2. Dickey W. Epilepsy, Cerebral Calcifications, and Coeliac Disease. Lancet 1994;344:1585-6

3. Gobbi G, Bouquet F, Greco L, et al. Coeliac Disease, Epilepsy, and Cerebral Calcifications. The Italian Working Group On Coeliac Disease and Epilepsy. Lancet 340:439, 1992.

4. Hadjivassilou M and Grünwald R. The Neurology of Gluten Sensitivity: Science vs. Conviction. Practical Neurology 2004 4, 124-126.

5. Hugo A. Arroyo, MD, Susana De Rosa, MD, Victor Ruggieri, MD, María T. G. de Dávila, MD, Natalio Fejerman, MD. Epilepsy, Occipital Calcifications, and Oligosymptomatic Celiac Disease in Childhood. Journal of Child Neurology, Vol. 17, No. 11, 800-806 (2002).

6. Collin P, Pirttilä T, Nurmikko T, Somer H, Erilä T, Keyriläinen O. Celiac disease, brain atrophy, and dementia. Neurology. 1991 Mar;41(3):372–375.

7. Ghezzi A, Filippi M, Falini A, Zaffaroni M. Cerebral involvement in celiac disease: a serial MRI study in a patient with brainstem and cerebellar symptoms. Neurology. 1997 Nov;49(5):1447–1450.

8. Matthias Kieslich, MD, Germán Errázuriz, MD, Hans Georg Posselt, MD, Walter Moeller-Hartmann, MD, Friedhelm Zanella, MD, and Hansjosef Boehles, MD. Brain White-Matter Lesions in Celiac Disease: A Prospective Study of 75 Diet-Treated Patients. PEDIATRICS Vol. 108 No. 2 August 2001, p. e21.

9. Addolorato G et al (2004) Regional cerebral hypoperfusion in patients with celiac disease Am J Med 116 (312-317)

10. B. Emanuel, A. Lieberman. Electroencephalogram changes in celiac disease. The Journal of Pediatrics, Volume 62, Issue 3, Pages 435-437.

11. Lea ME, Harbord M, Sage MR. Bilateral Occipital Calcification Associated With Celiac Disease, Folate Deficiency, And Epilepsy. AJNR 16:1498-1500, Aug 1995.

12. Tunc T, Okuyucu E, Ucleri S, Sonmez T, Coskun O, Selvi E, Inan LE. Subclinical celiac disease with cerebellar ataxia. Acta Neurol Belg., 2004 Jun;104(2):84-6.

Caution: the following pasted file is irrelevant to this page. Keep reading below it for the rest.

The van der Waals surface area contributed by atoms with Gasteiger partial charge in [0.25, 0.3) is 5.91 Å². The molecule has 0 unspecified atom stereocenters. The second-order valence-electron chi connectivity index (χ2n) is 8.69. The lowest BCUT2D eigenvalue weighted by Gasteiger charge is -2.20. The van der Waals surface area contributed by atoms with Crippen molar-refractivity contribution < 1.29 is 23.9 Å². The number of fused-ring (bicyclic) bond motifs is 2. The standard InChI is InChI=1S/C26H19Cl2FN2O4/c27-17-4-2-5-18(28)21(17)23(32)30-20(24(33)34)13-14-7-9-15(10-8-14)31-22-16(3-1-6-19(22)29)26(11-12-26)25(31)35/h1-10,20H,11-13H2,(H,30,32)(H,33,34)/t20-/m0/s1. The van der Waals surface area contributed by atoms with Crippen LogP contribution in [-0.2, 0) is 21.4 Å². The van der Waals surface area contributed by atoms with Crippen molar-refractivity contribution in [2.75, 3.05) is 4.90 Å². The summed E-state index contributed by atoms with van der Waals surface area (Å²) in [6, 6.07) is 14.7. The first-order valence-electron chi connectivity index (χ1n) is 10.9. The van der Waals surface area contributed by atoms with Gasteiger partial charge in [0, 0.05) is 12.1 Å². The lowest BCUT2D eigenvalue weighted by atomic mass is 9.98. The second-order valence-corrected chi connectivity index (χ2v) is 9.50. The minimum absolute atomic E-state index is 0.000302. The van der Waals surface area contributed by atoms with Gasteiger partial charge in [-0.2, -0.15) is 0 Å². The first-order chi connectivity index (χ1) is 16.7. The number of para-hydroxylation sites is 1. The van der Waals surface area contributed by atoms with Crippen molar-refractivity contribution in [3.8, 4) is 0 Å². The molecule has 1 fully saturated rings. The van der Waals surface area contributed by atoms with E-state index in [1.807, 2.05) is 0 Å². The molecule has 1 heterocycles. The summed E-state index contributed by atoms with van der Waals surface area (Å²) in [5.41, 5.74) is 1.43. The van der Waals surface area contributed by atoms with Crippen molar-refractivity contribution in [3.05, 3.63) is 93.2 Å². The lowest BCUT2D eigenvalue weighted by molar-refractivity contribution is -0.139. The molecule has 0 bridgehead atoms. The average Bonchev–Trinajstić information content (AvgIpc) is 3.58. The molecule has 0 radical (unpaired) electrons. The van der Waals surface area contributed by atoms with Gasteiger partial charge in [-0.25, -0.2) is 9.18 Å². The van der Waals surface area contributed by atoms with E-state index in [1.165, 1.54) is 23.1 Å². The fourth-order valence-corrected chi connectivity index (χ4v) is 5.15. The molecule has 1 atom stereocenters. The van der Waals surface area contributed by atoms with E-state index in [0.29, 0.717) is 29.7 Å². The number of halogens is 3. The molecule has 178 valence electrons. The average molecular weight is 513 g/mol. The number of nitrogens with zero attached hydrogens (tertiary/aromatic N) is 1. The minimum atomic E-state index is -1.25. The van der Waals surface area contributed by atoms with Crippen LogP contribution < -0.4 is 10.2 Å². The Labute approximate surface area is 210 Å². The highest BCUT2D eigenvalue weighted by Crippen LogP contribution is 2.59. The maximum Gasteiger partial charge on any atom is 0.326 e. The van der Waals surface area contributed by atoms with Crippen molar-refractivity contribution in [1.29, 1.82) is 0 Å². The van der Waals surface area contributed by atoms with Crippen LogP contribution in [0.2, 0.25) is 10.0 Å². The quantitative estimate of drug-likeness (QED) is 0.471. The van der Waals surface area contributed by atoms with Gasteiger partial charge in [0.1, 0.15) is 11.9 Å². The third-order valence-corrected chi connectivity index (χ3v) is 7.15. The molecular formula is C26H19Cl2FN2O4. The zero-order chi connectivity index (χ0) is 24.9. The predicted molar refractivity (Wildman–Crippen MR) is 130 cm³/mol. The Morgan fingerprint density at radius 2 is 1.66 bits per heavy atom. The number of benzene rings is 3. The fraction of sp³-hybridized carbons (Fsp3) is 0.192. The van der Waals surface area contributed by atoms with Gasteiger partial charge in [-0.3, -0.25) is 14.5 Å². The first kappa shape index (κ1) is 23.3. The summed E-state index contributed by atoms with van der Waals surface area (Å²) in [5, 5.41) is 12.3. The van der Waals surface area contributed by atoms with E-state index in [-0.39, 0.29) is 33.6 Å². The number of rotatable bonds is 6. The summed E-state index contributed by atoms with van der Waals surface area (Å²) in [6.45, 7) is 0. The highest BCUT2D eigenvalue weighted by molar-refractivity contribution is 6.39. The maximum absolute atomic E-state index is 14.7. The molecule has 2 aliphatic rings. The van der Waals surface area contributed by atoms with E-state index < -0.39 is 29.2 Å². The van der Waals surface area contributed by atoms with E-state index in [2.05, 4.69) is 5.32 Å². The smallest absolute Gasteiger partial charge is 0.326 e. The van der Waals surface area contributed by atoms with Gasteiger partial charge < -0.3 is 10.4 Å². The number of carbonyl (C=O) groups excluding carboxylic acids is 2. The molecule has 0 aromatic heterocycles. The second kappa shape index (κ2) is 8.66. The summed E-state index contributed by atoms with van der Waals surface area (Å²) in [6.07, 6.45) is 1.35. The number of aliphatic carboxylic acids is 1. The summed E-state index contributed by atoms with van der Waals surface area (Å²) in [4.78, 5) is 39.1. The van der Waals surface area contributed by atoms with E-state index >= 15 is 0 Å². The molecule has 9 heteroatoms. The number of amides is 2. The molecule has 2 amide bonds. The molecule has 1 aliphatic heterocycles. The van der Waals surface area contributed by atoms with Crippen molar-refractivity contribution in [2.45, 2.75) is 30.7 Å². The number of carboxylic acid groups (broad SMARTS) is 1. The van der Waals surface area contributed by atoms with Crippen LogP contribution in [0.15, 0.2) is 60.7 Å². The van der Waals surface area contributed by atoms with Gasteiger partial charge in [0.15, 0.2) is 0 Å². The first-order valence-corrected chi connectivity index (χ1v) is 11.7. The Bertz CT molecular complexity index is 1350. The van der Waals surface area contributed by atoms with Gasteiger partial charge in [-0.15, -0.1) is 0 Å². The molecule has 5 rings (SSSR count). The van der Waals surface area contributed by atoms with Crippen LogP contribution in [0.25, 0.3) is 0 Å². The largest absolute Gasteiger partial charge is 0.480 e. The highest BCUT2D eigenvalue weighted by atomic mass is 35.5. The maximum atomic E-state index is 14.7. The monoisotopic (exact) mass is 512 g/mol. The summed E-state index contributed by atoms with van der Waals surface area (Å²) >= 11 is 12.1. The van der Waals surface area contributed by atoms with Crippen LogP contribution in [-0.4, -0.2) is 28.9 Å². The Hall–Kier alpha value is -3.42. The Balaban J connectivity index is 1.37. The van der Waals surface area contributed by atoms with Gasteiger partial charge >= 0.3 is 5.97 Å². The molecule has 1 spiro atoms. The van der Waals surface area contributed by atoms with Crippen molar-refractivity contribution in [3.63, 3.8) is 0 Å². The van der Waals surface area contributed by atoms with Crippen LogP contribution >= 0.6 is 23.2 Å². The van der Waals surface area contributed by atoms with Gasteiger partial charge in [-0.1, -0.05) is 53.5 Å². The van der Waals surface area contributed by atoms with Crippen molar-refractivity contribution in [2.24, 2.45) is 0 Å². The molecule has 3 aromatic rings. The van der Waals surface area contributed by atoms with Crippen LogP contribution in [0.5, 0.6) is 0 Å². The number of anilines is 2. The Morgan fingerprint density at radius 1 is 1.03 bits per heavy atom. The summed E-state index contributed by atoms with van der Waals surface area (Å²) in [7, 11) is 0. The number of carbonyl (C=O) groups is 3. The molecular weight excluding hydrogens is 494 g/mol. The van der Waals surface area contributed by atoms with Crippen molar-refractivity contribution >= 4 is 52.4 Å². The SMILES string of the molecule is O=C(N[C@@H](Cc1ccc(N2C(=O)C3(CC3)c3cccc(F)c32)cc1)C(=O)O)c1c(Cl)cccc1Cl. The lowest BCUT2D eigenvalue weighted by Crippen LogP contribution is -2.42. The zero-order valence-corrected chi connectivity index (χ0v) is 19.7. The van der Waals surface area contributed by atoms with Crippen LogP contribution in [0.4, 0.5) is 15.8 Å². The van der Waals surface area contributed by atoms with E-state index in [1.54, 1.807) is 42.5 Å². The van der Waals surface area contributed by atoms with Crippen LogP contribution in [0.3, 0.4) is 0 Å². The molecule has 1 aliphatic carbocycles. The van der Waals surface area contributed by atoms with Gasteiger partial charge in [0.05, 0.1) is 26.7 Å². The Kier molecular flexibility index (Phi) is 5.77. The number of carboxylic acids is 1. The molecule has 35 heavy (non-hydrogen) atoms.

13. Paul V, Henkerr J, Todt H, Eysold R. Z.Klin.Med., 1985; 40: 707-709.

14. B. Emanuel, A. Lieberman. Electroencephalogram changes in celiac disease. The Journal of Pediatrics, Volume 62, Issue 3, Pages 435-437

15. Regional cerebral hypoperfusion in patients with celiac disease. The American Journal of Medicine, Volume 116, Issue 5, Pages 312-317

16. R. L. Chin, MD, H. W. Sander, MD, T. H. Brannagan, MD, P. H.R. Green, MD, A. P. Hays, MD, A. Alaedini, PhD and N. Latov, MD PhD. Celiac Neuropathy. Neurology 2003;60:1581-1585.

17. Wilkinson ID, Hadjivassiliou M, Dickson JM, Wallis L, Grünwald RA, Coley SC, Widjaja E, Griffiths PD. Cerebellar Abnormalities On Proton MR Spectroscopy in Gluten Ataxia. J Neurol Neurosurg Psychiatry. 2005 Jul;76(7):1011-3.

18. Kepes JJ, Chou SM, Price LW., Jr Progressive multifocal leukoencephalopathy with 10-year survival in a patient with nontropical sprue. Report of a case with unusual light and electron microscopic features. Neurology. 1975 Nov;25(11):1006–1012.

Comments

2 Responses to “Section 4 of Part 2: How Abnormal Neurological Findings Associated With A Gluten Intolerance Could Be Responsible For Amyotrophic Lateral Sclerosis (ALS) or Lou Gehrig’s Disease Symptoms”

  1. Melissa on March 16th, 2011 4:01 am

    Great information, Shelly. Thank you for posting this! I’m working with some folks with neuro-degenerative diseases (yoga and nutrition) and think most (maybe all) would benefit by a gluten-free diet, even with negative test results for celiac. Have you heard of Inclusion Body Myositis? That’s an interest of mine right now and I’m finding some fascinating connections between that and celiac disease.
    Melissa

  2. ELLEN GAFFNEY on July 27th, 2012 7:37 am

    07/27/2012

    Dear Melissa:

    My name is Elle Gaffney I am a celiac patient and when I was diagnosed I had a gene test for Celiac Disease . I had both genes which means one gene came from my father and one gene came from my mother. My mother has Inclusive Body Myocitis. she is severely impaired from this condition. I have always thought that if she went on a gluten free diet it might not cure her but her symptoms might be less. Can you let me know what information you have. When I bring this up to my family they don’t think ti would make a difference and kind of say we know there is a connection but there is nothing saying where it is and if she goes on a gluten free diet that it will help her. if you can give me some information that would let them know that maybe it would help her out I would be most appreciative

    Thank you

    Ellen Gaffney
    thegcats@comcast.net

Leave a Reply